Figure 4 shows the UV-visible diffuse reflectance spectra of the raw material CeO2 (Figure 4a) and the as-synthesized Mn-CeO2 submicrorods (Figure 4b). From this figure, we observe that the absorption peak is in the visible light region centered at 414.5 nm after being doped with Mn ions. Xia et al.9 have reported that the absorption peak of CeO2 and Mn-CeO2 submicrorods was in the ultraviolet region centered at 349.22 nm and the visible light region centered at 403.96 nm, respectively. Thurber et al.28 have reported the similar phenomenon of the Ni-doped CeO2. They found that the band gap changed from 3.80 to 3.23 eV when the CeO2 was doped with 4% Ni. Thurber et al. attributed this change to the extensive structural changes caused by the incorporation of interstitial Ni. Xia et al. speculated that the peak shift was the result of the defects (such as oxygen vacancies) or the impurities caused from the incorporation of the Mn ions as the defects and impurities could result in the formation of sublevels within the band gap. In conclusion, the red-shift phenomenon has been observed in this experiment which could be attributed to electron-phonon coupling. In certain systems, electron-phonon coupling could be strong enough to overcome the spatial confinement to determine the energy of excitons. It determines or modifies the effective mass of carriers and the style of carrier scattering by the lattice, leading to a red-shift of the emission band29,30. In addition, we have also observed that the absorption range of the Mn-CeO2 submicrorods is wider than that of the pure CeO2 particles. This phenomenon suggests the energy absorption form the charge transition between multisublevels, and indirectly reveals the existence of both defects and impurities. The broad light absorption of the Mn-CeO2 submicrorods shows promise in photocatalytic or photovoltaic applications by harvesting solar energy, as demonstrated by the rare-earth-doped ceria in the dye-free solar cell16.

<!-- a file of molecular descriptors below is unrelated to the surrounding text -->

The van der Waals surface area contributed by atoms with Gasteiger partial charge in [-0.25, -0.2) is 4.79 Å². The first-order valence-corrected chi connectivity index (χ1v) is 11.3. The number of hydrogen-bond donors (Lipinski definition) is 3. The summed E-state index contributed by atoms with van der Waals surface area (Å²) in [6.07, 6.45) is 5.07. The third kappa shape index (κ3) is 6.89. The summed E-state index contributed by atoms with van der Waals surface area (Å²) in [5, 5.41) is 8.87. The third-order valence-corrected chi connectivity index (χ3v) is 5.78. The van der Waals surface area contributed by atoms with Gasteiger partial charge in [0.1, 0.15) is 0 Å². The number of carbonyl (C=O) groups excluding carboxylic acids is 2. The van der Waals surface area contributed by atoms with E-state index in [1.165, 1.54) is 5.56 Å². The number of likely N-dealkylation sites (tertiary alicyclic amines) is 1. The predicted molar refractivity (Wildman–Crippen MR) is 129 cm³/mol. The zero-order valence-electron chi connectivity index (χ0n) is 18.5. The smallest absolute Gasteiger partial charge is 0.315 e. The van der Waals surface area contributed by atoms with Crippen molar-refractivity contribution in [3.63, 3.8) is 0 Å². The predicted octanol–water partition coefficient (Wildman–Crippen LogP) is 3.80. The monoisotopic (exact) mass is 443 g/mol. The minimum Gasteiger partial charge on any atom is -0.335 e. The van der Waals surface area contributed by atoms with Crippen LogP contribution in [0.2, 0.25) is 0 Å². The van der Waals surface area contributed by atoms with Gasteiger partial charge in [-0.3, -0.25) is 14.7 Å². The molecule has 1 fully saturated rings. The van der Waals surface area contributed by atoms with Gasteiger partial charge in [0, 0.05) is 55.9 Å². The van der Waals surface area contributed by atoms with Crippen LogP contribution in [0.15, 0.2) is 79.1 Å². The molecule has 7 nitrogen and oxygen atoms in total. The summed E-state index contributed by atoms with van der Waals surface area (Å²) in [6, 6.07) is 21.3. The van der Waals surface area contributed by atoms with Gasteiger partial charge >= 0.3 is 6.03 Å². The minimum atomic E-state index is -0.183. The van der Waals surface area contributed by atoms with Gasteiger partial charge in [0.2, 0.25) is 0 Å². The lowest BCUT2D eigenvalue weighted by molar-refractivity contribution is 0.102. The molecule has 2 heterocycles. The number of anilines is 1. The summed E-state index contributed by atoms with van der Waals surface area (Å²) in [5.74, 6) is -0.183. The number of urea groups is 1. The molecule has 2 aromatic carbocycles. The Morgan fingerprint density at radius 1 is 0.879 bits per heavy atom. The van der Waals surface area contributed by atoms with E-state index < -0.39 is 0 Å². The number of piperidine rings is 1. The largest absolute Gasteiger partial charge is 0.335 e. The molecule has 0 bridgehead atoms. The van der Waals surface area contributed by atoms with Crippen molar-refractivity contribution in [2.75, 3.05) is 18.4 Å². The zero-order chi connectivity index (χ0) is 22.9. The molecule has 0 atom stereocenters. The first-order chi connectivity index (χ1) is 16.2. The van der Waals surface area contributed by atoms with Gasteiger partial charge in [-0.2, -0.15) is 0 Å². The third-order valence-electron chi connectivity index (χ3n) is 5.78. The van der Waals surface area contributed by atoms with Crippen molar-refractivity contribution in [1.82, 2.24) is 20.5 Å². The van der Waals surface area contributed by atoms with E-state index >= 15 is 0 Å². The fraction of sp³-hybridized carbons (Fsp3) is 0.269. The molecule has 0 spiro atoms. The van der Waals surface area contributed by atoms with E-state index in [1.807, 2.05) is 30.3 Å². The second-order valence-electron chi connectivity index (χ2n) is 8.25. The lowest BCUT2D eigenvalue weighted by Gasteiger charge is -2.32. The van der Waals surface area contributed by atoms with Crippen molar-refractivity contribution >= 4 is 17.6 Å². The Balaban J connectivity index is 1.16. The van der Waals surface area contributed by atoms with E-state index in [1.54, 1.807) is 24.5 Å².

The magnetization hysteresis (M-H) loops of the Mn-CeO2 submicrorods at 293 K have been measured, as shown in Figure 5. Room temperature ferromagnetism (weak magnetism) of the pure CeO2 particles has been observed31 in which the ferromagnetism was assumed to limited surface defects of the micron-sized particles. However, after the incorporation of Mn ions, the magnetism of the Mn-CeO2 submicrorods is greatly enhanced. The magnetization increases almost linearly under an applied magnetic field up to 1000 Oe. Saturated magnetization is not observed even under an applied magnetic field up to 10 kOe. From the hysteresis loop between -2000 and 2000 Oe, the remanence magnetization (Mr) of 1.4 × 10-3 emu.g-1 and coercivity (Hc) of 75 Oe was observed in Figure 4b. The magnetic properties of CeO2 doped with metal ions, such as Co, Ni, Ca ions25,32,33 have been suggested to originate from a combination of oxygen vacancies and metal ions doping.

 

4. Conclusions

Mn-CeO2 submicrorods are synthesized from the reaction of CeO2 with Mn(NO3)2·6H2O through the CHSM method, which provides a one-step, convenient, low-cost, nontoxic, and mass-production route. Owing to the defects and impurities, the absorption spectra of the CeO2 shows that the peak shifts from the ultraviolet region to the visible light region after being doped with Mn ions. The Mn-CeO2 submicrorods exhibit an enhanced room temperature ferromagnetism originating from the defects and the doped Mn ions. The room temperature ferromagnetic properties and light absorption of the Mn-CeO2 submicrorods suggest potential applications in spintroics and photocatalysis field.

 

Acknowledgements

The work is financially supported by the Youth Foundation of Anhui University of Technology and The work is financially supported by the National Natural Science Foundation of China (Grant No. 11204003).

 

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Received: June 27, 2012
Revised: October 17, 2012

 

 

* e-mail: tanjie@ahut.edu.cn